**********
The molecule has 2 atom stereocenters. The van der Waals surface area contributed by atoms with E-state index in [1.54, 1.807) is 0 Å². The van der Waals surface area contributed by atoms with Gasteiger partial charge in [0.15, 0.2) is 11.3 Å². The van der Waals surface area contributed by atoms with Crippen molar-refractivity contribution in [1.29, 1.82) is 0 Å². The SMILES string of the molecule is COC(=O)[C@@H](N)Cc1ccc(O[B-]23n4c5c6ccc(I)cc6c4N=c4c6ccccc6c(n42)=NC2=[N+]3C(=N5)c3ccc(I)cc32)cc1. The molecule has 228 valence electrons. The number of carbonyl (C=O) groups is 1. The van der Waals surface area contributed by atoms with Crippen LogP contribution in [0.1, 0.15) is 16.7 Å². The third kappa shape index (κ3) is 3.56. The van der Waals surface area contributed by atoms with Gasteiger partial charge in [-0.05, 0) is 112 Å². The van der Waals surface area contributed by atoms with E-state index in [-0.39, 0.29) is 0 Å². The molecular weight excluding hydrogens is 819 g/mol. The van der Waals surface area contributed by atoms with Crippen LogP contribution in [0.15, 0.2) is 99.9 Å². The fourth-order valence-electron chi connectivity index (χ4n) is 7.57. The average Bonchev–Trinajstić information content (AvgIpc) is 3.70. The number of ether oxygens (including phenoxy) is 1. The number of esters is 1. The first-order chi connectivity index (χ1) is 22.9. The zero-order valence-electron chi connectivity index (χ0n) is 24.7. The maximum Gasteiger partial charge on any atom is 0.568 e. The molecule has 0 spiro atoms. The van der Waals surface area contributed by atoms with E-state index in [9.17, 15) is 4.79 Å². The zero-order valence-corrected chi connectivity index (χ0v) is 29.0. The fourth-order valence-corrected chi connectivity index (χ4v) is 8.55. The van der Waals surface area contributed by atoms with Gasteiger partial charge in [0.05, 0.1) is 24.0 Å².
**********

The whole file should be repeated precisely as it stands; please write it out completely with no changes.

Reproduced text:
The molecule has 2 atom stereocenters. The van der Waals surface area contributed by atoms with E-state index in [1.54, 1.807) is 0 Å². The van der Waals surface area contributed by atoms with Gasteiger partial charge in [0.15, 0.2) is 11.3 Å². The van der Waals surface area contributed by atoms with Crippen molar-refractivity contribution in [1.29, 1.82) is 0 Å². The SMILES string of the molecule is COC(=O)[C@@H](N)Cc1ccc(O[B-]23n4c5c6ccc(I)cc6c4N=c4c6ccccc6c(n42)=NC2=[N+]3C(=N5)c3ccc(I)cc32)cc1. The molecule has 228 valence electrons. The number of carbonyl (C=O) groups is 1. The van der Waals surface area contributed by atoms with Crippen LogP contribution in [0.1, 0.15) is 16.7 Å². The third kappa shape index (κ3) is 3.56. The van der Waals surface area contributed by atoms with Gasteiger partial charge in [-0.05, 0) is 112 Å². The van der Waals surface area contributed by atoms with E-state index in [-0.39, 0.29) is 0 Å². The molecular weight excluding hydrogens is 819 g/mol. The van der Waals surface area contributed by atoms with Crippen LogP contribution in [0.15, 0.2) is 99.9 Å². The fourth-order valence-electron chi connectivity index (χ4n) is 7.57. The average Bonchev–Trinajstić information content (AvgIpc) is 3.70. The number of ether oxygens (including phenoxy) is 1. The number of esters is 1. The first-order chi connectivity index (χ1) is 22.9. The zero-order valence-electron chi connectivity index (χ0n) is 24.7. The maximum Gasteiger partial charge on any atom is 0.568 e. The molecule has 0 spiro atoms. The van der Waals surface area contributed by atoms with E-state index in [9.17, 15) is 4.79 Å². The zero-order valence-corrected chi connectivity index (χ0v) is 29.0. The fourth-order valence-corrected chi connectivity index (χ4v) is 8.55. The van der Waals surface area contributed by atoms with Gasteiger partial charge in [0.05, 0.1) is 24.0 Å².